Memory card may hold info about fatal B.C. hang-gliding flight
RCMP previously said card allegedly swallowed by pilot Jon Orders provided no useful images
The RCMP say they have been able to view the contents of a memory card allegedly swallowed by the pilot of a fatal tandem hang-glider flight, but they won't reveal what it shows until the upcoming trial.
"The data on the video card was viewed by the Agassiz Serious Crime unit," said a statement issued by the RCMP on Thursday.
Earlier this year, the RCMP reported that no useful images were recovered from the memory card, but the police statement issued on Thursday appears to indicate that might not be the case.
"We are not in a position to discuss the content of the information that has been retrieved from the card as this is evidence that could potentially be before the court," said Const. Tracy Wolbeck.
On Wednesday, the Hang Gliding and Paragliding Association of Canada issued a report alleging that pilot Jon Orders had failed to ensure the harness of his passenger Lenami Godinez-Avila, 27, was secure prior to takeoff.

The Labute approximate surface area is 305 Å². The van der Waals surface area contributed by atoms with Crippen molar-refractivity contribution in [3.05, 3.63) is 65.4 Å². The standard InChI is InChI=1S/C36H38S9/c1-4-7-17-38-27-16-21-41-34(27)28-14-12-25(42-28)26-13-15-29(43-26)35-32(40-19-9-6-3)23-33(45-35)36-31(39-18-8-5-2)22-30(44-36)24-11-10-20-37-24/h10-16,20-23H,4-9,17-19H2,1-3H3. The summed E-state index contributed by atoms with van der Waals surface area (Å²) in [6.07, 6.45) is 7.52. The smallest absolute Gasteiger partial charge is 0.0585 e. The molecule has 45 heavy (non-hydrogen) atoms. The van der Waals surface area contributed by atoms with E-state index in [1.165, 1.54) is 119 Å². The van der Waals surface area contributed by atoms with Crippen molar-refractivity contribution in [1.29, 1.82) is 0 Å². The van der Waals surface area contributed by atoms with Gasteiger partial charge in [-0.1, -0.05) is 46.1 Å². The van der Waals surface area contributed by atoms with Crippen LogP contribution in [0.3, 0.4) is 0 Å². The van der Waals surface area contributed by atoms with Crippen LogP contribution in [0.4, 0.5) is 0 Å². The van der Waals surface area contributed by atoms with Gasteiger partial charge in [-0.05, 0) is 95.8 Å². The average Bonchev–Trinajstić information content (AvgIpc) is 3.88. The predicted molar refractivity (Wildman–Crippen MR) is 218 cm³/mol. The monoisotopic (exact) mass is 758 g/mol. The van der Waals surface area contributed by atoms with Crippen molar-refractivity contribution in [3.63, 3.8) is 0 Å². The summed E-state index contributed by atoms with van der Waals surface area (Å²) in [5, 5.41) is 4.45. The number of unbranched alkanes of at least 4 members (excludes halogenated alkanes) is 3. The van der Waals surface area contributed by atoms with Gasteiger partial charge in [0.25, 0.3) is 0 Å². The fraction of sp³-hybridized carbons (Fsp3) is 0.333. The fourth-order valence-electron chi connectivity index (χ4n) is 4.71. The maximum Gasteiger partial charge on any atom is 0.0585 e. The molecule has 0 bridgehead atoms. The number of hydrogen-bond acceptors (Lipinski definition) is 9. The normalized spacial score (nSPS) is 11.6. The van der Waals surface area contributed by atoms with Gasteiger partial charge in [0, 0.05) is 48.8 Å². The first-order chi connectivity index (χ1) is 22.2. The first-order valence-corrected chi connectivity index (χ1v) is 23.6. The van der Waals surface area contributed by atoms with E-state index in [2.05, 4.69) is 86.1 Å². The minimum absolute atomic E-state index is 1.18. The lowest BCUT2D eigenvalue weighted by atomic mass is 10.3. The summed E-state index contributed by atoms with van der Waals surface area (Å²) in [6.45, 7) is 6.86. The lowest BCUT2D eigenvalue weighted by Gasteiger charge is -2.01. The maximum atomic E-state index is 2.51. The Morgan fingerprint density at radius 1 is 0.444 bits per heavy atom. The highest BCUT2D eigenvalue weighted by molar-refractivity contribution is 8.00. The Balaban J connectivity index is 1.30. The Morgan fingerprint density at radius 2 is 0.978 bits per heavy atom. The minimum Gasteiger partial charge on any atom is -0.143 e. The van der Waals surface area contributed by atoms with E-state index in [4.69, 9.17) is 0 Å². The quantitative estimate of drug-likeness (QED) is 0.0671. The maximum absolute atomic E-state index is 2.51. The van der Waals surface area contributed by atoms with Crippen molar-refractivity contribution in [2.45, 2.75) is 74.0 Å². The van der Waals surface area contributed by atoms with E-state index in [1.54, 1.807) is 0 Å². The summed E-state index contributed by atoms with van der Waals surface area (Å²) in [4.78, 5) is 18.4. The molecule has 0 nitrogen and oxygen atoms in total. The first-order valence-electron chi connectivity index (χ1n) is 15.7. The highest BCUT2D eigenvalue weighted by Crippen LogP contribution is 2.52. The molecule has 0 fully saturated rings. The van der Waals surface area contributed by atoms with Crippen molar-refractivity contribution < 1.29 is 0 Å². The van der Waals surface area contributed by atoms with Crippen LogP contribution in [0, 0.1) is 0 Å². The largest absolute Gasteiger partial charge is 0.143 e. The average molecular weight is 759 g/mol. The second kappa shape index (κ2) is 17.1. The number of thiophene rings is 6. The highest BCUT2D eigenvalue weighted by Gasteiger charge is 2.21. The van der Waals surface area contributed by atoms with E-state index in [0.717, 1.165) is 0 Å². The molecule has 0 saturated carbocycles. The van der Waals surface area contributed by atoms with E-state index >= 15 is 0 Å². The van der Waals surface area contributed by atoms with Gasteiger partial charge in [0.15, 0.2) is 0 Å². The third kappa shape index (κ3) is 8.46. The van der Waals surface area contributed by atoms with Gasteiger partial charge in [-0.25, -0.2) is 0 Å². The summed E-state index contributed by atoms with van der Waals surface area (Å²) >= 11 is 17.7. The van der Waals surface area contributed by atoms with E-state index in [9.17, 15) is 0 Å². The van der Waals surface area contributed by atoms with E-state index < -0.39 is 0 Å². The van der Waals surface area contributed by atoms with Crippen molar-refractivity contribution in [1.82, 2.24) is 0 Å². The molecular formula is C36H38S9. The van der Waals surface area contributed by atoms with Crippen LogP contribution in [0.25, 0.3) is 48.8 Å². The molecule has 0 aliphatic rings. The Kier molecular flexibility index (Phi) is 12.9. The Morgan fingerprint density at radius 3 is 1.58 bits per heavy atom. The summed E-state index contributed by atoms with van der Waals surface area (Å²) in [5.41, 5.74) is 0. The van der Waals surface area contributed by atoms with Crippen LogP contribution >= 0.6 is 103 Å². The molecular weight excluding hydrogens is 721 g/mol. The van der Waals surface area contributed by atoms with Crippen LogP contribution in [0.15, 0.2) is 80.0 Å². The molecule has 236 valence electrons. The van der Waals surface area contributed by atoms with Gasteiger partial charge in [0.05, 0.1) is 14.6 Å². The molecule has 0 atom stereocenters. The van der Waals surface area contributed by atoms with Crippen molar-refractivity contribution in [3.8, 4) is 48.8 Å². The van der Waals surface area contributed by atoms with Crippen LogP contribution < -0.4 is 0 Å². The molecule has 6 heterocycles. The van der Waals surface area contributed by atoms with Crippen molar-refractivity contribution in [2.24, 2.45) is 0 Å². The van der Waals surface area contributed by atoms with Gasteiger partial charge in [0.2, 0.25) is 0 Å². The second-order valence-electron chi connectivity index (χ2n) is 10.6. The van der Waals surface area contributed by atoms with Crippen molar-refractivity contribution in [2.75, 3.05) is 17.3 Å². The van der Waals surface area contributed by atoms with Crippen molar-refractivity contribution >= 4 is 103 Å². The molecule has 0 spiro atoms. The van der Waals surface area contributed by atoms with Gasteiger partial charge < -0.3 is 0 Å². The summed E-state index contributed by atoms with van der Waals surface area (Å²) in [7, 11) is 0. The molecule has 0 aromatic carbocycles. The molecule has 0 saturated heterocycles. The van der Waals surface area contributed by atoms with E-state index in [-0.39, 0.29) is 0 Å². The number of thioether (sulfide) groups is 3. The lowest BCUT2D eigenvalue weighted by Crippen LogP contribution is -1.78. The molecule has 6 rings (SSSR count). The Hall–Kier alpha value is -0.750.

Godinez-Avila plunged 300 metres to her death moments after the hang-glider took off from the mountainside in B.C.'s Fraser Valley, just east of Vancouver, on April 28.
Pilot error blamed by association
The association said its investigation has ruled out any possibility of equipment failure in the tragedy, and the findings were based on witness statements and evidence held by the RCMP.
Orders is expected to appear in a Chilliwack, B.C., court next April on charges of obstructing justice for allegedly swallowing the memory card from a camera that he may have used to film the flight.
He was held in custody for several days following the incident while the police waited for the card to pass through his system.